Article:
He also declares “progress” in North Korea talks and says they will not let the talks drag out - and are engaged in “patient diplomacy”

Pompeo also says President Trump understands that Russia interfered in the 2016 elections, based on his many hours of briefings.

2:49 p.m. ET, July 25, 2018

5 key questions that will likely come up at today's hearing

Secretary of State Mike Pompeo is likely to face tough questions from lawmakers at today's Senate Foreign Relations Committee.

Here are a few questions that could come up:

  • President Trump met one-on-one with Russian President Vladimir Putin in Helsinki. Did the President tell him what the two leaders talked about and what was discussed?
  • The White House says the next summit between Trump and Putin won't happen until 2019 "after the Russia witch hunt is over." Does Pompeo, the former CIA director, believe special counsel Robert Mueller's investigation into the Russia's attack on the 2016 election is a "witch hunt"?
  • Trump said Tuesday he is "very concerned" that Russia will look to impact the 2018 midterm elections and said he believes Moscow will look to boost Democrats this time. What is the US doing to safeguard the 2018 midterm elections and does Pompeo believe Putin is looking to boost Democrats?
  • Images show North Korea has started to dismantle key facilities at the satellite launch station. Analysts said the move represents "an important first step towards fulfilling a commitment" made by Kim during his summit with Trump. Does Pompeo think North Korea is making attempts to denuclearize?
  • Trump held a historic summit with North Korean leader Kim Jong Un in Singapore last month, but the President has privately expressed frustration over the perceived lack of progress in talks, a US official told CNN. Have talks between the US and North Korea stalled?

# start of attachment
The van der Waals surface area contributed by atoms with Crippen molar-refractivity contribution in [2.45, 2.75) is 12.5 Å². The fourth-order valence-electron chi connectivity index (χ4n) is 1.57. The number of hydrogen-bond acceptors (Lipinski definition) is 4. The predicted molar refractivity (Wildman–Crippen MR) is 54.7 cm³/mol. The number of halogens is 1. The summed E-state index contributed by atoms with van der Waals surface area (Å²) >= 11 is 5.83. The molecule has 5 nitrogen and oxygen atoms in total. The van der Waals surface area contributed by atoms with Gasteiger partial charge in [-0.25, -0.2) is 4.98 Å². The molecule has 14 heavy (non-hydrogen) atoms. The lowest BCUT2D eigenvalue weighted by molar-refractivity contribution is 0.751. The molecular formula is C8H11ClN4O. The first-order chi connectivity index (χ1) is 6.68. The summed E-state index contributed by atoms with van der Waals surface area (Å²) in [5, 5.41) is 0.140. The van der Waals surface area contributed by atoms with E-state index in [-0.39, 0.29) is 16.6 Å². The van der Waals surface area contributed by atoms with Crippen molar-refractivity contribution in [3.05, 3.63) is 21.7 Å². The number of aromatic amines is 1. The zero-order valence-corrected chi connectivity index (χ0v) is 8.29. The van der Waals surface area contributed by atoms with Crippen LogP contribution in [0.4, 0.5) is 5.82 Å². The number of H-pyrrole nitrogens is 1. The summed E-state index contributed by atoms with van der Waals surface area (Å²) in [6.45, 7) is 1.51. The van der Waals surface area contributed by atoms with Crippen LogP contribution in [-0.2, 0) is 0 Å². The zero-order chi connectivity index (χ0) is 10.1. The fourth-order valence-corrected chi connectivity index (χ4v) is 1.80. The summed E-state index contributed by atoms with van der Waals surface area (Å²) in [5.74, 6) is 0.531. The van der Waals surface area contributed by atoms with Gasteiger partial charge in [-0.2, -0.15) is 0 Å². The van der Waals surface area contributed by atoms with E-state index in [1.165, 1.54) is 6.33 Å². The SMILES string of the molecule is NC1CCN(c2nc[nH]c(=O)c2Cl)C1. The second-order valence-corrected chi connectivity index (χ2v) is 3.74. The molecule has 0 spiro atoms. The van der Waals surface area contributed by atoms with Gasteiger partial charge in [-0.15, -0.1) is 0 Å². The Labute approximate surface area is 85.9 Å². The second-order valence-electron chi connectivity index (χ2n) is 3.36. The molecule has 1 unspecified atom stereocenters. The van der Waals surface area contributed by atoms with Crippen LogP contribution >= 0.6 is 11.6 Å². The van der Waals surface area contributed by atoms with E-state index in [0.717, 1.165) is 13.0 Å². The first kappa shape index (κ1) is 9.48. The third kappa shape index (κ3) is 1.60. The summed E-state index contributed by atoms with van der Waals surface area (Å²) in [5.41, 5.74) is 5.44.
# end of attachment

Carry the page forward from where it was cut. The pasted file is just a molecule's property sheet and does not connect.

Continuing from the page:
2:49 p.m. ET, July 25, 2018

Pompeo: US will never recognize Crimea as part of Russia

Secretary of State Mike Pompeo issued a statement Wednesday to reaffirm the United States' refusal to recognize Russia’s annexation of Crimea

"Through its actions, Russia has acted in a manner unworthy of a great nation and has chosen to isolate itself from the international community," Pompeo said.

Read his full statement:

"Russia, through its 2014 invasion of Ukraine and its attempted annexation of Crimea, sought to undermine a bedrock international principle shared by democratic states: that no country can change the borders of another by force. The states of the world, including Russia, agreed to this principle in the United Nations Charter, pledging to refrain from the threat or use of force against the territorial integrity or political independence of any state. This fundamental principle — which was reaffirmed in the Helsinki Final Act — constitutes one of the foundations upon which our shared security and safety rests. As we did in the Welles Declaration in 1940, the United States reaffirms as policy its refusal to recognize the Kremlin’s claims of sovereignty over territory seized by force in contravention of international law. In concert with allies, partners, and the international community, the United States rejects Russia’s attempted annexation of Crimea and pledges to maintain this policy until Ukraine’s territorial integrity is restored. The United States calls on Russia to respect the principles to which it has long claimed to adhere and to end its occupation of Crimea. As democratic states seek to build a free, just, and prosperous world, we must uphold our commitment to the international principle of sovereign equality and respect the territorial integrity of other states. Through its actions, Russia has acted in a manner unworthy of a great nation and has chosen to isolate itself from the international community."
2:25 p.m. ET, July 25, 2018

Mike Pompeo is testifying before a Senate committee today

Secretary of State Mike Pompeo will testify before the Senate Foreign Relations Committee this afternoon.

He is expected to talk about President Trump's meeting with Russian President Vladimir Putin in Helsinki, Finland, and the Trump administration's ongoing talks with North Korea, according to the committee's website.

Trump has yet to publicly discuss what he and Putin talked about their one-on-one meeting with translators.